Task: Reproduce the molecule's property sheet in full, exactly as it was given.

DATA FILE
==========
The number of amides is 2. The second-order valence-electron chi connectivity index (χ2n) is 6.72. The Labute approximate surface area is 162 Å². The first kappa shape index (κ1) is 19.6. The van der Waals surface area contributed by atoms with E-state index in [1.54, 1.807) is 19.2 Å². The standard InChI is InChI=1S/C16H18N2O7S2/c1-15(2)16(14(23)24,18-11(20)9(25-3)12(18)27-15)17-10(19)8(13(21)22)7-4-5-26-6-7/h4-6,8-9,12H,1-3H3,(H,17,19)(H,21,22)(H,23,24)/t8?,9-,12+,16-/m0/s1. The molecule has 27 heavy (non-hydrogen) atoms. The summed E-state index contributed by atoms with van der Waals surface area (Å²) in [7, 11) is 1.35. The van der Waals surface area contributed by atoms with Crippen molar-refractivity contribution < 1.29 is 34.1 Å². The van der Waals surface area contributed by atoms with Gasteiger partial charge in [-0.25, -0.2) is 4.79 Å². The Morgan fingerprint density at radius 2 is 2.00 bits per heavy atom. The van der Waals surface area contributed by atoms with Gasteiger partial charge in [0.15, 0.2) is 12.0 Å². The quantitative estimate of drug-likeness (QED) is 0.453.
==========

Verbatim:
The number of amides is 2. The second-order valence-electron chi connectivity index (χ2n) is 6.72. The Labute approximate surface area is 162 Å². The first kappa shape index (κ1) is 19.6. The van der Waals surface area contributed by atoms with E-state index in [1.54, 1.807) is 19.2 Å². The standard InChI is InChI=1S/C16H18N2O7S2/c1-15(2)16(14(23)24,18-11(20)9(25-3)12(18)27-15)17-10(19)8(13(21)22)7-4-5-26-6-7/h4-6,8-9,12H,1-3H3,(H,17,19)(H,21,22)(H,23,24)/t8?,9-,12+,16-/m0/s1. The molecule has 27 heavy (non-hydrogen) atoms. The summed E-state index contributed by atoms with van der Waals surface area (Å²) in [7, 11) is 1.35. The van der Waals surface area contributed by atoms with Crippen molar-refractivity contribution < 1.29 is 34.1 Å². The van der Waals surface area contributed by atoms with Gasteiger partial charge in [-0.25, -0.2) is 4.79 Å². The Morgan fingerprint density at radius 2 is 2.00 bits per heavy atom. The van der Waals surface area contributed by atoms with Gasteiger partial charge in [0.15, 0.2) is 12.0 Å². The quantitative estimate of drug-likeness (QED) is 0.453.